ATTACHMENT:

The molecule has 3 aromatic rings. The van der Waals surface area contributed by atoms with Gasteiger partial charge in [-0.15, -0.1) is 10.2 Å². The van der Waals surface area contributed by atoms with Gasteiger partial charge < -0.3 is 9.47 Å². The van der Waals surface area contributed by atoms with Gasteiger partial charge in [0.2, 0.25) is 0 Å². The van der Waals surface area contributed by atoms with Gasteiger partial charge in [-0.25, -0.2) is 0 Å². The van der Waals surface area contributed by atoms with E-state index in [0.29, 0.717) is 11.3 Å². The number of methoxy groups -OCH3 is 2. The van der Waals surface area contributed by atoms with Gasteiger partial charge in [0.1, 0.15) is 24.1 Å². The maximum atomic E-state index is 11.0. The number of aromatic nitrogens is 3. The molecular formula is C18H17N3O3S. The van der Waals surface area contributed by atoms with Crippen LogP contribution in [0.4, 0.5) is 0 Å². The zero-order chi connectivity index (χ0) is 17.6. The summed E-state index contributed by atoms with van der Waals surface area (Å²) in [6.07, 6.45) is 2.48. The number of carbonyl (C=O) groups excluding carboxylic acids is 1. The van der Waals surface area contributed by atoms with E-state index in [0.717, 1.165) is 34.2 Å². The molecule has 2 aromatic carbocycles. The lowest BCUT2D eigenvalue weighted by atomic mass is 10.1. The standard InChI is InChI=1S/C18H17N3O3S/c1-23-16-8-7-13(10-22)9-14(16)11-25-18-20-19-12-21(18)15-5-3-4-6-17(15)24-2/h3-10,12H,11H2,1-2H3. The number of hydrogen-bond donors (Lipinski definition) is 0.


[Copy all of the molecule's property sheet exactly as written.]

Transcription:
The molecule has 3 aromatic rings. The van der Waals surface area contributed by atoms with Gasteiger partial charge in [-0.15, -0.1) is 10.2 Å². The van der Waals surface area contributed by atoms with Gasteiger partial charge < -0.3 is 9.47 Å². The van der Waals surface area contributed by atoms with Gasteiger partial charge in [0.2, 0.25) is 0 Å². The van der Waals surface area contributed by atoms with Gasteiger partial charge in [-0.25, -0.2) is 0 Å². The van der Waals surface area contributed by atoms with E-state index in [0.29, 0.717) is 11.3 Å². The number of methoxy groups -OCH3 is 2. The van der Waals surface area contributed by atoms with Gasteiger partial charge in [0.1, 0.15) is 24.1 Å². The maximum atomic E-state index is 11.0. The number of aromatic nitrogens is 3. The molecular formula is C18H17N3O3S. The van der Waals surface area contributed by atoms with Crippen LogP contribution in [0.4, 0.5) is 0 Å². The zero-order chi connectivity index (χ0) is 17.6. The summed E-state index contributed by atoms with van der Waals surface area (Å²) in [6.07, 6.45) is 2.48. The number of carbonyl (C=O) groups excluding carboxylic acids is 1. The van der Waals surface area contributed by atoms with E-state index in [0.717, 1.165) is 34.2 Å². The molecule has 2 aromatic carbocycles. The lowest BCUT2D eigenvalue weighted by atomic mass is 10.1. The standard InChI is InChI=1S/C18H17N3O3S/c1-23-16-8-7-13(10-22)9-14(16)11-25-18-20-19-12-21(18)15-5-3-4-6-17(15)24-2/h3-10,12H,11H2,1-2H3. The number of hydrogen-bond donors (Lipinski definition) is 0.